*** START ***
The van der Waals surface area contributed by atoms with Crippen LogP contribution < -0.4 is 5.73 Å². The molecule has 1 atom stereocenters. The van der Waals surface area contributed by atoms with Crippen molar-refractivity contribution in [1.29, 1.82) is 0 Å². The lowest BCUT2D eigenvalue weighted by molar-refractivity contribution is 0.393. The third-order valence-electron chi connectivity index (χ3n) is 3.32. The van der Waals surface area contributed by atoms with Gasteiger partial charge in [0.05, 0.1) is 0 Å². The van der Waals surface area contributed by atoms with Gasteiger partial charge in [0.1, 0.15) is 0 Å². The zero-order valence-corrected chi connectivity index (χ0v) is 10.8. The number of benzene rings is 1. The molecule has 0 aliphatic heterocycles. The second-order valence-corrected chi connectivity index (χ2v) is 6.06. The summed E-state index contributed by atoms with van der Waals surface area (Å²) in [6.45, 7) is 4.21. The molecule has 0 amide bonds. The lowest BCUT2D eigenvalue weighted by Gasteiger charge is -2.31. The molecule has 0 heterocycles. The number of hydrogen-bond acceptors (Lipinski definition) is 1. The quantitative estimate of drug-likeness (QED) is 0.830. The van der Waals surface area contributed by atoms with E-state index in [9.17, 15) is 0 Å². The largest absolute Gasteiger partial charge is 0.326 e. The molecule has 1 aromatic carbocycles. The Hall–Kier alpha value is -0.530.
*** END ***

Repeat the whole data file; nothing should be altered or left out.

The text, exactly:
The van der Waals surface area contributed by atoms with Crippen LogP contribution < -0.4 is 5.73 Å². The molecule has 1 atom stereocenters. The van der Waals surface area contributed by atoms with Crippen molar-refractivity contribution in [1.29, 1.82) is 0 Å². The lowest BCUT2D eigenvalue weighted by molar-refractivity contribution is 0.393. The third-order valence-electron chi connectivity index (χ3n) is 3.32. The van der Waals surface area contributed by atoms with Gasteiger partial charge in [0.05, 0.1) is 0 Å². The van der Waals surface area contributed by atoms with Gasteiger partial charge in [0.1, 0.15) is 0 Å². The zero-order valence-corrected chi connectivity index (χ0v) is 10.8. The number of benzene rings is 1. The molecule has 0 aliphatic heterocycles. The second-order valence-corrected chi connectivity index (χ2v) is 6.06. The summed E-state index contributed by atoms with van der Waals surface area (Å²) in [6.45, 7) is 4.21. The molecule has 0 amide bonds. The lowest BCUT2D eigenvalue weighted by Gasteiger charge is -2.31. The molecule has 0 heterocycles. The number of hydrogen-bond acceptors (Lipinski definition) is 1. The quantitative estimate of drug-likeness (QED) is 0.830. The van der Waals surface area contributed by atoms with E-state index in [9.17, 15) is 0 Å². The largest absolute Gasteiger partial charge is 0.326 e. The molecule has 1 aromatic carbocycles. The Hall–Kier alpha value is -0.530.